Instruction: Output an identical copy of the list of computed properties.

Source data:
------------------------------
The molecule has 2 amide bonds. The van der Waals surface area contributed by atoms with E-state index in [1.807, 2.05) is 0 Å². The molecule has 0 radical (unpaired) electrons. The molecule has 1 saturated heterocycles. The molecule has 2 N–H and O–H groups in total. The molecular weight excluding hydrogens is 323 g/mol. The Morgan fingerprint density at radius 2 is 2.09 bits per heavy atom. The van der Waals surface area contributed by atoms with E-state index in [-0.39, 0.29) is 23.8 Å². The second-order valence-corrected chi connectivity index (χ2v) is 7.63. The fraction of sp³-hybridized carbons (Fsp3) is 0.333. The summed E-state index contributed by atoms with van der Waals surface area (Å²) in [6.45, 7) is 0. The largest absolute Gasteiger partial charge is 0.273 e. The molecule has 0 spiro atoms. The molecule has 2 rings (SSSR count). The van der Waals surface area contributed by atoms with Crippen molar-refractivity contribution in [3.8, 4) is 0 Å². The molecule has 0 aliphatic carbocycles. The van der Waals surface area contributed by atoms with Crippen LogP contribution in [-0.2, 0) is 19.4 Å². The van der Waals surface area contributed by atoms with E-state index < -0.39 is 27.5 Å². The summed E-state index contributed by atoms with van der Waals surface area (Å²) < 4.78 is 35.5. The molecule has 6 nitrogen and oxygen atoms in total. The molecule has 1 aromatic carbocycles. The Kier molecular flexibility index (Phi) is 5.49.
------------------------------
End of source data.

The molecule has 2 amide bonds. The van der Waals surface area contributed by atoms with E-state index in [1.807, 2.05) is 0 Å². The molecule has 0 radical (unpaired) electrons. The molecule has 1 saturated heterocycles. The molecule has 2 N–H and O–H groups in total. The molecular weight excluding hydrogens is 323 g/mol. The Morgan fingerprint density at radius 2 is 2.09 bits per heavy atom. The van der Waals surface area contributed by atoms with E-state index in [-0.39, 0.29) is 23.8 Å². The second-order valence-corrected chi connectivity index (χ2v) is 7.63. The fraction of sp³-hybridized carbons (Fsp3) is 0.333. The summed E-state index contributed by atoms with van der Waals surface area (Å²) in [6.45, 7) is 0. The largest absolute Gasteiger partial charge is 0.273 e. The molecule has 0 spiro atoms. The molecule has 2 rings (SSSR count). The van der Waals surface area contributed by atoms with Crippen molar-refractivity contribution in [3.8, 4) is 0 Å². The molecule has 0 aliphatic carbocycles. The van der Waals surface area contributed by atoms with Crippen LogP contribution in [-0.2, 0) is 19.4 Å². The van der Waals surface area contributed by atoms with E-state index < -0.39 is 27.5 Å². The summed E-state index contributed by atoms with van der Waals surface area (Å²) < 4.78 is 35.5. The molecule has 6 nitrogen and oxygen atoms in total. The molecule has 1 aromatic carbocycles. The Kier molecular flexibility index (Phi) is 5.49.